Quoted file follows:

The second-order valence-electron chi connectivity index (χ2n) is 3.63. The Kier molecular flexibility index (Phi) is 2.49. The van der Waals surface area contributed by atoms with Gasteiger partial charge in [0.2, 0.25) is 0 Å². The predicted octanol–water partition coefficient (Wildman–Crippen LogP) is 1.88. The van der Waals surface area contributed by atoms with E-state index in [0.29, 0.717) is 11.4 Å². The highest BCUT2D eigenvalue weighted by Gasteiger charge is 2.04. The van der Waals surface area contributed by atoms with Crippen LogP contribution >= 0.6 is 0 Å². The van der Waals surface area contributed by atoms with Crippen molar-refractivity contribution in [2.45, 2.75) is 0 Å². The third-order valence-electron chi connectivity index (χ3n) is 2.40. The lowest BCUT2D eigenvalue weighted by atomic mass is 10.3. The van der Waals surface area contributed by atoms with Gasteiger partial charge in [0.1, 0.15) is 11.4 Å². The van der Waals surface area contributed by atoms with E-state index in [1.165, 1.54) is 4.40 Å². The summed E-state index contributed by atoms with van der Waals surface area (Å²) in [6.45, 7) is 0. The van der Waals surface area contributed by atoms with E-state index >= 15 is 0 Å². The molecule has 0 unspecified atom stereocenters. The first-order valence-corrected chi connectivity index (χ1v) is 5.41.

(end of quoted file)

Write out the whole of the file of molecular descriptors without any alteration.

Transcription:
The second-order valence-electron chi connectivity index (χ2n) is 3.63. The Kier molecular flexibility index (Phi) is 2.49. The van der Waals surface area contributed by atoms with Gasteiger partial charge in [0.2, 0.25) is 0 Å². The predicted octanol–water partition coefficient (Wildman–Crippen LogP) is 1.88. The van der Waals surface area contributed by atoms with E-state index in [0.29, 0.717) is 11.4 Å². The highest BCUT2D eigenvalue weighted by Gasteiger charge is 2.04. The van der Waals surface area contributed by atoms with Crippen LogP contribution >= 0.6 is 0 Å². The van der Waals surface area contributed by atoms with Crippen molar-refractivity contribution in [2.45, 2.75) is 0 Å². The third-order valence-electron chi connectivity index (χ3n) is 2.40. The lowest BCUT2D eigenvalue weighted by atomic mass is 10.3. The van der Waals surface area contributed by atoms with Gasteiger partial charge in [0.1, 0.15) is 11.4 Å². The van der Waals surface area contributed by atoms with E-state index in [1.165, 1.54) is 4.40 Å². The summed E-state index contributed by atoms with van der Waals surface area (Å²) in [6.45, 7) is 0. The van der Waals surface area contributed by atoms with E-state index >= 15 is 0 Å². The molecule has 0 unspecified atom stereocenters. The first-order valence-corrected chi connectivity index (χ1v) is 5.41.